Place the blame for abuse where it belongs, on the abuser, not victim
Why is it that in our soci- ety, when abuse occurs, the first thought that comes to mind is “What did the victim do to deserve it?” In the case of rape, we ask what was the woman wearing. In the case of child abuse, what did the child do to push the adult to that extreme action. The playground or workplace bully hands out his abuse because his victims are weak or “different.” Right? How ridiculous is this mentality? Isn’t the abuser the problem?
Such is the case with animal abuse and neglect. Every citizen needs to understand that animal abuse is not an animal problem, It is a people problem. A person is behind both human and animal abuse and neglect.
The true cause behind an act of violence or neglect won’t just go away In fact, unaddressed, such a desire to act violently will intensify. It is documented that over 70 percent of the time, an animal abuser will go on to commit acts of human violence and/or commit crimes against property.
The media reported that in Columbiana County, in 2012 alone, a young defenseless calf was set on fire and a chained beagle beaten to death by a human. Near Salineville a dog was hanged from a tree and two more dogs shot in the face and dumped. What does this say about your community? Is your pet or property next?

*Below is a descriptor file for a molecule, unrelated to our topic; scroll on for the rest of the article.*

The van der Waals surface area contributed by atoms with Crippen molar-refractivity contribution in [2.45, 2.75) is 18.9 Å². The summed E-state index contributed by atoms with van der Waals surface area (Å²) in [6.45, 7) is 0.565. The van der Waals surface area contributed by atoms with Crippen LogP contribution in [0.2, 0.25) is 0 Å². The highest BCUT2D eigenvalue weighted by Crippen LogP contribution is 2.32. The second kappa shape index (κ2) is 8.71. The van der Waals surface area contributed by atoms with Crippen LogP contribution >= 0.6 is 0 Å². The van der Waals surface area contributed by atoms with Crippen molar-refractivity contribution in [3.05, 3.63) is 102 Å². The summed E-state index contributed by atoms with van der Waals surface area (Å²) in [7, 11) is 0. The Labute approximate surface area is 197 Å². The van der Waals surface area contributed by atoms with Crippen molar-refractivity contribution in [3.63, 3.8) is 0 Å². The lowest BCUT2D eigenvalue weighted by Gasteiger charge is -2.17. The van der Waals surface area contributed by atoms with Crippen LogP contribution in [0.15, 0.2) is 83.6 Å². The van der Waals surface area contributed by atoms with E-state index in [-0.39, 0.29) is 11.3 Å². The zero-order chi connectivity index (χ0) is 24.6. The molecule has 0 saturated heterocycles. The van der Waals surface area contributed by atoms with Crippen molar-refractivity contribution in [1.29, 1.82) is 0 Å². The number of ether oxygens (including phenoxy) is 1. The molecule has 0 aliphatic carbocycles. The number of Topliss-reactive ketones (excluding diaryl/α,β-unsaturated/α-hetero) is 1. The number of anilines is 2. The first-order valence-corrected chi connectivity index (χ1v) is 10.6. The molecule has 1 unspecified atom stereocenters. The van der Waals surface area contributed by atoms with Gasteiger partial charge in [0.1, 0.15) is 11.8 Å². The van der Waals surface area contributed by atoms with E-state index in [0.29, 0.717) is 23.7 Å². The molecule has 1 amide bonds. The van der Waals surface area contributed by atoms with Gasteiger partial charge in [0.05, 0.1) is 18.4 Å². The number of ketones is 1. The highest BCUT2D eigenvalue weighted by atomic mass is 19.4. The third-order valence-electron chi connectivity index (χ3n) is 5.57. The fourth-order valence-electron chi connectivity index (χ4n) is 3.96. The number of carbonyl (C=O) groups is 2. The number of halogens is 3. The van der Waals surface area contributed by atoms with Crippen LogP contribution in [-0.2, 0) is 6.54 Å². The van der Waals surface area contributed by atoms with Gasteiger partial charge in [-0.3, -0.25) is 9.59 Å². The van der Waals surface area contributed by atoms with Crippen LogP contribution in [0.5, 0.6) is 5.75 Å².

The media did not report hundreds of other cases of abuse, neglect and abandonment addressed by The Humane Society of Columbiana County (HSCC) in 2012 including starved and emaciated horses and the dog abused during a domestic violence dispute or the cat rescued by a boy in spite of an adult’s order not to. But HSCC knows about them, thanks to concerned citizens who to made the decision to make the call.
The HSCC responds to over 70 calls about irregular or concerning human behavior per month. As your local law enforcement responds to calls from citizens about crime against people, this nonprofit organization sponsors trained and court sworn humane agents to respond to concerns about actions toward animals. Calls of concern about pets in East Liverpool top the list, followed by Salem, Lisbon, Columbiana and every single community in the county..
Does this service provided by HSCC have value to you? If you say yes, then you need to share this information. Our greatness as a community will increase as our tolerance of violence decreases.
To find out more about “The Link” between animal abuse and human abuse or to arrange a speaker for your group or organization or to report abuse, contact the HSCC at 330-332-2600.
Jenny Pike, Salem
The writer is president of the HSCC of Columbiana County .